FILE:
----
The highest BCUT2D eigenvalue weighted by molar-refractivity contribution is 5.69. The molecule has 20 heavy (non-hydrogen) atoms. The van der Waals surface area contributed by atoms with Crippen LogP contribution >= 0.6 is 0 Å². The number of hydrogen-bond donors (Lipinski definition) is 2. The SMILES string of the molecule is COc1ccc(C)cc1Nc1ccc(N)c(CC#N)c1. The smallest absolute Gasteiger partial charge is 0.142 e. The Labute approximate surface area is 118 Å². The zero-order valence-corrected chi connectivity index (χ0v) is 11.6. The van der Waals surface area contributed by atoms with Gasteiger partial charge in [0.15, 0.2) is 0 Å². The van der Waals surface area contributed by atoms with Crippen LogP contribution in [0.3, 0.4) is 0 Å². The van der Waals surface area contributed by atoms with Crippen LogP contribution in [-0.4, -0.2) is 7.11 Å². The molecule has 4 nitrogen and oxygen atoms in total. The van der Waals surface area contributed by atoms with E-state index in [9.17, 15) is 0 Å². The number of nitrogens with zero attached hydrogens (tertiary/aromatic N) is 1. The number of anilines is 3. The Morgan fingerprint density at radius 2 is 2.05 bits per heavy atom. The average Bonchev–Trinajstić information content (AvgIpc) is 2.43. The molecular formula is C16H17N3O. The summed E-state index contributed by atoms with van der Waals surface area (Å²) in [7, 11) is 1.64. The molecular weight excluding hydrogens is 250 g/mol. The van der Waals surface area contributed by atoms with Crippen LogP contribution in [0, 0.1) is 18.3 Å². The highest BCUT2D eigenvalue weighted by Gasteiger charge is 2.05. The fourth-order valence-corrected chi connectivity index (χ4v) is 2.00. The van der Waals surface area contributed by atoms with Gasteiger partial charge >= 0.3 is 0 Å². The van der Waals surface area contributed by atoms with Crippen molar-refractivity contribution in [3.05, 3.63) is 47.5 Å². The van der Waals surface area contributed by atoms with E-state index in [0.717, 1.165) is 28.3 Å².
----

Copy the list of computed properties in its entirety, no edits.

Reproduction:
The highest BCUT2D eigenvalue weighted by molar-refractivity contribution is 5.69. The molecule has 20 heavy (non-hydrogen) atoms. The van der Waals surface area contributed by atoms with Crippen LogP contribution >= 0.6 is 0 Å². The number of hydrogen-bond donors (Lipinski definition) is 2. The SMILES string of the molecule is COc1ccc(C)cc1Nc1ccc(N)c(CC#N)c1. The smallest absolute Gasteiger partial charge is 0.142 e. The Labute approximate surface area is 118 Å². The zero-order valence-corrected chi connectivity index (χ0v) is 11.6. The van der Waals surface area contributed by atoms with Gasteiger partial charge in [0.15, 0.2) is 0 Å². The van der Waals surface area contributed by atoms with Crippen LogP contribution in [0.3, 0.4) is 0 Å². The van der Waals surface area contributed by atoms with Crippen LogP contribution in [-0.4, -0.2) is 7.11 Å². The molecule has 4 nitrogen and oxygen atoms in total. The van der Waals surface area contributed by atoms with E-state index in [9.17, 15) is 0 Å². The number of nitrogens with zero attached hydrogens (tertiary/aromatic N) is 1. The number of anilines is 3. The Morgan fingerprint density at radius 2 is 2.05 bits per heavy atom. The average Bonchev–Trinajstić information content (AvgIpc) is 2.43. The molecular formula is C16H17N3O. The summed E-state index contributed by atoms with van der Waals surface area (Å²) in [7, 11) is 1.64. The molecular weight excluding hydrogens is 250 g/mol. The van der Waals surface area contributed by atoms with Crippen LogP contribution in [0, 0.1) is 18.3 Å². The highest BCUT2D eigenvalue weighted by Gasteiger charge is 2.05. The fourth-order valence-corrected chi connectivity index (χ4v) is 2.00. The van der Waals surface area contributed by atoms with Gasteiger partial charge >= 0.3 is 0 Å². The van der Waals surface area contributed by atoms with Crippen molar-refractivity contribution in [3.05, 3.63) is 47.5 Å². The van der Waals surface area contributed by atoms with E-state index in [0.717, 1.165) is 28.3 Å².